In order to survive in today’s digital age, you need to use data to empower your business. This is as true for small business owners as it is for big corporations. In fact, as you plan ahead, you need to be thinking of 2020 as much as 2018.
According to the Restaurant Technology in 2017 Report, 78 percent of restaurateurs look at metrics and finances every day via the reports on their modern tools. If you’re already checking metrics, are they the right ones? And if you’re not yet using a POS to help automate and boost efficiency in your restaurant, what are you missing? Here is my pick of the five essential reports to be watching and why:
Sales is the most important data point on your list. But how granular are you getting? Which hours of the day are consistently busy or slow? Can you develop promotions to drive activity during those slow times? According to the National Restaurant Association’s 2015 Restaurant Industry Forecast, 77 percent of adults—including 85 percent of millennials—say they would be likely to go to a restaurant during off-peak times if they received a discount. Check the data, then launch specials in the mornings, embrace high tea in the middle of the afternoons, kick off happy hour promos or launch late night promotions. By doing this you’ll be tapping into increasing numbers of people who are looking for ways to eat out for less—and maximizing your profits.
The report The ROI from Marketing to Existing Online Customers by Adobe shows that in the US, 40 percent of revenue comes from repeat or returning purchasers, who in turn represent just eight percent of all visitors. Let those numbers inspire you to thank, reward, and befriend all customers who walk in the door or swing by your website. Rather than throwing all of your marketing dollars at acquiring new customers, turn your existing customers into fans, and your profits will scale far more sustainably.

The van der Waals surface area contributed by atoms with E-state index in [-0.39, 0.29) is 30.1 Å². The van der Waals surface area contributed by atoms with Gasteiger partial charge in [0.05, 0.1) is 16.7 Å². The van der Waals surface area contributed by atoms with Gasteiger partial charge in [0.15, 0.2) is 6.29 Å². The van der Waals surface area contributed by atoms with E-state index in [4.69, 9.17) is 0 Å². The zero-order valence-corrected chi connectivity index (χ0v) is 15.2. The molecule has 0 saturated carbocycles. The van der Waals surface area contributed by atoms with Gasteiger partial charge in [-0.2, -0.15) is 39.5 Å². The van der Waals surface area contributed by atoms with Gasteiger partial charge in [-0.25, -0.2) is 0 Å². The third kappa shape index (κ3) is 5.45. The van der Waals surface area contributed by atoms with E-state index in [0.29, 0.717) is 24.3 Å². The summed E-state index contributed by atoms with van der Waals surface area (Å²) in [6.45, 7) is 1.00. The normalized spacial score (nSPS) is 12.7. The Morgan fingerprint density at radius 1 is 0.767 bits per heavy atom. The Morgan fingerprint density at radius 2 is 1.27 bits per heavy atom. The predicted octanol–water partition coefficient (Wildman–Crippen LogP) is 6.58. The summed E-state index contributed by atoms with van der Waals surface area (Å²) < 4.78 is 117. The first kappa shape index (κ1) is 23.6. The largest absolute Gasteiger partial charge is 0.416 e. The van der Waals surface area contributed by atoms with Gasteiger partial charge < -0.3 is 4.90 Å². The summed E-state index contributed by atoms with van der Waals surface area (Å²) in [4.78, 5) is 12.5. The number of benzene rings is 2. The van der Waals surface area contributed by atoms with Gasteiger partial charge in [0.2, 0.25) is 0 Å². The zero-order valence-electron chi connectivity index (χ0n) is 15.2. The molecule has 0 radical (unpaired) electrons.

Employee productivity is a major issue in the restaurant business. It’s a global issue in workplaces across industries—85% of employees in 2017 were not engaged or actively disengaged at work. Hudson Riehle, head of the research and knowledge group at the National Restaurant Association, once explained that restaurants average $84,000 in sales per worker. Grocers on the other hand average $304,000 and gas stations average $855,000. “Going forward, this will have to change,” he concluded. “If you look at the history of labor productivity in the industry, it has not been good.”
The answer isn’t necessarily to hire a fleet of robots. You need to know how productive and engaged your current staff is—and then course correct and tweak operations. A POS helps you track each employee so you can see who are the top sellers, who is upselling the most, and who is making the most mistakes or engaging in unusual behavior. This data helps you reward the productive employees and troubleshoot those who aren’t engaged on the job. (You can also fine tune your own productivity levels while you’re at it).
Entrepreneur.com reports that companies can increase profitability by 50 percent or more with careful inventory management. This is one of the best things about a modern POS system: it gives you the ability to know instantly what is on your shelves, what’s being sold, and what you need more of—and you could do all of this via your cell phone while lying on the beach. Which items are most in danger of falling out of stock? Do you have issues with items going missing? Are there items that have been on your shelves for too long—and can you come up with a special promo? Capitalize now on the many benefits of monitoring your inventory with these reports.
You may be right in the midst of designing your Valentine’s Day promo. But how well do your promotions deliver? Are they driving higher sales or quietly sinking the ship? If you’re not sure, you can know instantly by running promotions reports from your POS. This data will become your best friend and it will allow you to innovate. It’ll help you approach your promotions like the saviest modern marketers approach their email campaigns: use your creativity, then constantly test and watch the results of which promos work the best, then run with the campaigns that deliver the best results.